But I recently had an opportunity to crash an establishment event. Actually, perhaps more surprising, I was invited to participate. The Council on Foreign Relations staged a discussion on NATO’s future in which I joined James Goldgeier, dean of the School of International Service at the American University. Thom Shanker of the New York Times served as moderator.

It was an eminently civil affair, as Council events almost inevitably are. Goldgeier enjoys disagreeing without being disagreeable; in fact, he has participated in Cato events at our invitation. Shanker, a long-time reporter before ascending to editor, has strong interest in the issues and knowledge of the facts. The audience joined in, asking good, serious questions.

Perhaps most striking was the fact that everyone appeared to acknowledge that the alliance was seriously dysfunctional, with European countries unwilling to spend much on their own behalf while expecting America to make up any gaps. Where Goldgeier and I disagreed was whether the organization was too important for Washington to abandon. He thought so, while I contended that the end of the Cold War and rise of Europe allows America to finally turn over defense duties to those being defended.

The audience also seemed greatly frustrated with the behavior of our “allies.” While I can’t say the majority were ready to join my “out of NATO” parade, they did not seem shocked by my criticism of Washington’s most important pact. Even on foreign policy Cato’s ideas increasingly have a place in serious policy discussions. That’s all to the good, given how dramatically status quo ideas have failed. Especially in the international arena.

We still have a long way to go to change policy. But events continue to affirm the warnings that Cato scholars have made since the Institute’s founding about the dangers of promiscuous intervention. I look forward to more events, like that held by the Council, to make the case for a foreign policy that more effectively protects America—its people, territory, market economy, constitutional order, and dedication to individual liberty.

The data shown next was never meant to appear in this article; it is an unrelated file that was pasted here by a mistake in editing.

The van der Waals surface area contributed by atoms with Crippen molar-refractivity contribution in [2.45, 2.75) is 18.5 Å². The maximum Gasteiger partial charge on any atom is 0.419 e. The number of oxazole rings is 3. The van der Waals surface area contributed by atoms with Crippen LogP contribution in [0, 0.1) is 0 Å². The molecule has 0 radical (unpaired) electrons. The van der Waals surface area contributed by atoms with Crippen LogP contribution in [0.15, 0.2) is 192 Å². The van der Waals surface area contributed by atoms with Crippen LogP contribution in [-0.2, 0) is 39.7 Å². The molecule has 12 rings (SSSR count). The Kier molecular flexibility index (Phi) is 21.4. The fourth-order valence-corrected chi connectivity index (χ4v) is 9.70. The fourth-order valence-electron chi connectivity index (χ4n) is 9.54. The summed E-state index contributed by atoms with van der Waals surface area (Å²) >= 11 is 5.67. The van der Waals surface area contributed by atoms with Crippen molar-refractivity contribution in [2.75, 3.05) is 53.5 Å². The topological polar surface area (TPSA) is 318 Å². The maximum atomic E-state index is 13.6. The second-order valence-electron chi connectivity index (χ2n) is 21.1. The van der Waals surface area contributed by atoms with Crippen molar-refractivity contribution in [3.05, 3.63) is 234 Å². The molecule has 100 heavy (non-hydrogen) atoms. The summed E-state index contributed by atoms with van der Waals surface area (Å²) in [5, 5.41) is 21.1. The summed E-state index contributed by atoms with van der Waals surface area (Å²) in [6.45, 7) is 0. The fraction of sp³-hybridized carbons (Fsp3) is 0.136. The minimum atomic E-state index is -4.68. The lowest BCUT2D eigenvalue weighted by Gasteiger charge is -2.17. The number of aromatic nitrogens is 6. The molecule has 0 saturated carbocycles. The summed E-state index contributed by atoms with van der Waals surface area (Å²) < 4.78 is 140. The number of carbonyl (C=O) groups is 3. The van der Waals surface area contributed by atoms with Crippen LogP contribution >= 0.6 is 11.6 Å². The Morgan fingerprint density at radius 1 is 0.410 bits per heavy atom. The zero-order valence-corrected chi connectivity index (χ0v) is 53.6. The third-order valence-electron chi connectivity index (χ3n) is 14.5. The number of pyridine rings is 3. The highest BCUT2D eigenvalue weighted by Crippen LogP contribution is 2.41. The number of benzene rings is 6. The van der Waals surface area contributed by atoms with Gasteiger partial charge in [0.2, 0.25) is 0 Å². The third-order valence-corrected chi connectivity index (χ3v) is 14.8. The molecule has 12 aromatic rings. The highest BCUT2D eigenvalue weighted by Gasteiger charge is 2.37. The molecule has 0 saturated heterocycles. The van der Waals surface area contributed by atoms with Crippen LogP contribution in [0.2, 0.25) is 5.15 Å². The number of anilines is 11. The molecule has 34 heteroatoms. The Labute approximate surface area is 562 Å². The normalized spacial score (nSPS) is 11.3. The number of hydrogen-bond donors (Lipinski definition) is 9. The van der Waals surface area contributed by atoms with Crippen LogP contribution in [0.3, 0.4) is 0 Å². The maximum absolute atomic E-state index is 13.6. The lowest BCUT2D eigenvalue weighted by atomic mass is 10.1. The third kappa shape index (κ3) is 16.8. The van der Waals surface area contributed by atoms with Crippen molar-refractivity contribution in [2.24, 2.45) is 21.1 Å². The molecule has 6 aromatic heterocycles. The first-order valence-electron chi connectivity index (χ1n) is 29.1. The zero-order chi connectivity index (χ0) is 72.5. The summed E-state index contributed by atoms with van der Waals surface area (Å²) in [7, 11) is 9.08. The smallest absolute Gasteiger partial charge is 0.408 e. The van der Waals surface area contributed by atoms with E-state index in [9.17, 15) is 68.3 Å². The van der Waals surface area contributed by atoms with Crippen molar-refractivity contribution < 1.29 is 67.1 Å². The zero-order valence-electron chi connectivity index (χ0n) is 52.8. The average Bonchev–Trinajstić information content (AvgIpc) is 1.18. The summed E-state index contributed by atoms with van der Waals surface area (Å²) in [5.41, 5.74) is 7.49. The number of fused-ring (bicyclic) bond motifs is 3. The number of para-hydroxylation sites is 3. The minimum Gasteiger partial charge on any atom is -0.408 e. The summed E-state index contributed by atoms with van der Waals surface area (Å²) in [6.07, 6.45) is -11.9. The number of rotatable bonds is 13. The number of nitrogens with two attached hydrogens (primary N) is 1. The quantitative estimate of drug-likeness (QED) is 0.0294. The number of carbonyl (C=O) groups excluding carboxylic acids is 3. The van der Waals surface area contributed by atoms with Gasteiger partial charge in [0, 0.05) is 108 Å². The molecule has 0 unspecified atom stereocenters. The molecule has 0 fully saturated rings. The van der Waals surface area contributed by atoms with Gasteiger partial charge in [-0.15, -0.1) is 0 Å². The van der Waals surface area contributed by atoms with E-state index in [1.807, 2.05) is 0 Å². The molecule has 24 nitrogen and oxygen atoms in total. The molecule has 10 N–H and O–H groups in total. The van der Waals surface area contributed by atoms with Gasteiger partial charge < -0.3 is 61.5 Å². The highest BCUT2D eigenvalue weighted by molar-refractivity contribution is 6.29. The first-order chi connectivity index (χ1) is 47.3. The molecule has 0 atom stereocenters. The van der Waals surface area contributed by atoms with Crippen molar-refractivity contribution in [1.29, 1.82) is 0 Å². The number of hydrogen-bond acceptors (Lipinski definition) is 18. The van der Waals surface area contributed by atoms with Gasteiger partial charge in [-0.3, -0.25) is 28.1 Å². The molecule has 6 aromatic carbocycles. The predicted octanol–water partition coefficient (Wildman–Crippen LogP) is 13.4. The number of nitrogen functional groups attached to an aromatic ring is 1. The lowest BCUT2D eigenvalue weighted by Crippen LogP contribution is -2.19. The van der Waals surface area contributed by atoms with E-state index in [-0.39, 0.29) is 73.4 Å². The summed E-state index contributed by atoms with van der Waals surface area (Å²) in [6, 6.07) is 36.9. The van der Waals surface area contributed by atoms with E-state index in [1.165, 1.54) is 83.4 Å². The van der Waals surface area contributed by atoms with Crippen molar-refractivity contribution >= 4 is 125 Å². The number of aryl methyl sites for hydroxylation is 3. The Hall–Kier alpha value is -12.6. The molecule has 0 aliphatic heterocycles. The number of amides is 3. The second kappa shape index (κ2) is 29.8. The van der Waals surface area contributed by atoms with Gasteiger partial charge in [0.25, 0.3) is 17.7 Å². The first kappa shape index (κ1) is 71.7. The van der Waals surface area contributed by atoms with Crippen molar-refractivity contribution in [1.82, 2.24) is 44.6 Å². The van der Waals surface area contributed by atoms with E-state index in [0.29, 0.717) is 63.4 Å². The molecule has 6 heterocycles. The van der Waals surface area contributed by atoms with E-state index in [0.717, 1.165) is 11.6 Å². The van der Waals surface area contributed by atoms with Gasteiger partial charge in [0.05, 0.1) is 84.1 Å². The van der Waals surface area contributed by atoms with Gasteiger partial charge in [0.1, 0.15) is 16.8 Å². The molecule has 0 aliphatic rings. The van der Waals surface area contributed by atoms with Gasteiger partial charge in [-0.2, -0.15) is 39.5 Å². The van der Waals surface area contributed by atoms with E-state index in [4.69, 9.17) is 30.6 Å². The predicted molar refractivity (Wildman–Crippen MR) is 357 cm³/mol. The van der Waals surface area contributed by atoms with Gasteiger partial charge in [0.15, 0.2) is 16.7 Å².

Today the U.S. underwrites the defense of wealthy nations across the globe. Washington should stop using the Pentagon as a global welfare agency.

Uncle Sam at least should charge for his defense services, as Donald Trump has suggested. America shouldn’t be defending its rich friends for free.

Most Republican Party presidential candidates insist that Washington do more on behalf of its already subsidized, protected, coddled, and reassured allies. Why do U.S. politicians put the interests of other nations before those of America?

The Pentagon devotes much of its resources to defend other nations, mostly wealthy industrialized states. In most of these cases America has no important, let alone vital, interests at stake. Instead, Washington should allow allies and friends to protect themselves.

But if Washington policymakers are determined to remain in charge irrespective of Americans’ interests, a second best would be to make those being defended pay. As Trump observed: “I keep asking, how long will we go on defending South Korea from North Korea without payment?”

How much should Washington charge? Consider some rough numbers. For instance, Washington might charge one percent of GDP for providing a standard defense.

Defending countries with globe-spanning interests could result in greater complications for America. In such cases the U.S. should add another percent to its fee.

Some nations are enmeshed in military confrontations which threaten to draw in allies and friend. Add an extra percent to the price.